Yep sure would be nice for the engine to be open source for the community... love the time lines that CMBB and CMAK can cover. Early to mid war (late 43) are my favs.

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Well I already have a budget set aside to pay for/bribe the owner of an existing wargame to release it into open source. I can't imaging that it will be CMx1, though. The open source camp and the BFC core crew differ quite a bit in opinions :)

But indeed, my dream is to have an open source thing that starts out where CMx1 was, deletes a couple of the useless features that were also deleted in CMx2, and then develops from there in the opposite direction. That means you stay away from 1:1 infantry and keep the point-like squads and point-like vehicles. You don't go smaller in scale like CMx2 did, you go bigger. What you give the users is larger maps, larger forces and a couple tools to manage that (e.g. SOPs that inherit through command chains and user-definable pathfinding). Then you put multiplayer per side on top.

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And that bigger scale could be each unit represents a Platoon, like that of Talon Soft's East Front & West Front series ( which is now John Tiller's Campaign Series ), but with a 'WEGO system instead of the unfortunate 'My turn, Your turn' that that these games have.

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Yes, bigger is better for many of us. I know that some really enjoy the more detail of CM2, but, it's the reason I loved Panzerblitz, but found SL and ASL to be just too detailed and too much like hard work.

A simple CM1 Operational level would be great (obviously). If we had a CM Campaign level a la Close Combat series rather than attempting to make it a standalone game (which imo scuppered it) CM1 would be even more widely played than it still is. How to enable BF to mke some money out of it is the issue, as they certainly deserve to given the incredible value we all got from the CM1 series.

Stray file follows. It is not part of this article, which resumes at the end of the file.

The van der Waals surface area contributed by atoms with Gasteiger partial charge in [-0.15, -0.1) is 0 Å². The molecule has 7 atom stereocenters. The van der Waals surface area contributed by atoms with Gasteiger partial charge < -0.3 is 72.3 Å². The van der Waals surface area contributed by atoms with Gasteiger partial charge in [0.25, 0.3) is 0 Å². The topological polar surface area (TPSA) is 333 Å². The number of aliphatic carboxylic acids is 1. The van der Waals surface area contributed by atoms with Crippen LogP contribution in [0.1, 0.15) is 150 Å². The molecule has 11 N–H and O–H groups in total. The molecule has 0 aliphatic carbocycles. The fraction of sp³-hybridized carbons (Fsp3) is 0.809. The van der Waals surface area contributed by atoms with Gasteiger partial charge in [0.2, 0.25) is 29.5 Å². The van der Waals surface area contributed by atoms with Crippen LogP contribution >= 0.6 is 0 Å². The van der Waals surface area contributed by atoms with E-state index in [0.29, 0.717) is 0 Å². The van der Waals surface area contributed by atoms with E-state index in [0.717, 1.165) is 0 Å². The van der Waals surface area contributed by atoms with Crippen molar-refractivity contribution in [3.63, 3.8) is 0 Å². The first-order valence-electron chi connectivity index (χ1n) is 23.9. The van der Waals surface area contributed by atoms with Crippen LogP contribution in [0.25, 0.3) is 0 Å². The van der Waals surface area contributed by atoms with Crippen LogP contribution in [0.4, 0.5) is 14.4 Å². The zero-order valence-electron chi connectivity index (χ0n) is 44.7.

I worry that CM2 with all the separate game series/families and non-transferable mods etc will get to be like hard work to keep current for many players.

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It may not need to be "open sourced" as such. I think in the past some companies, via a senior employee who still had a fondness for the game (either working on it themselves or with a trusted programmer-modder) have put out an update (either free or that people could buy).

It just seems to me that adding a widescreen compatibility alone would present enough CM1 gamer interest and thus a small financial opportunity that Battlefront are missing out on to revisit and offer an update. I'm fairly sure that some CM2 gamers would also pop back and buy a CM1 update patch too. Having now experienced CM2, it has some prettier graphics that will no doubt appeal to some, but overall I don't like the CM2 format or its lack of truly random maps (or its narrower time-spans of the war). I'd have been happier with a souped-up CM1 with just tweaked infantry movement graphics, tweaked maps and improved AI combined with a campaign option and maybe adding some game-option to switch to platoon-based instead of squad-based unit sizes for the larger battles. Oh, and adding in the Japanese and a Far-East theatre....

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It may not need to be "open sourced" as such. I think in the past some companies, via a senior employee who still had a fondness for the game (either working on it themselves or with a trusted programmer-modder) have put out an update (either free or that people could buy).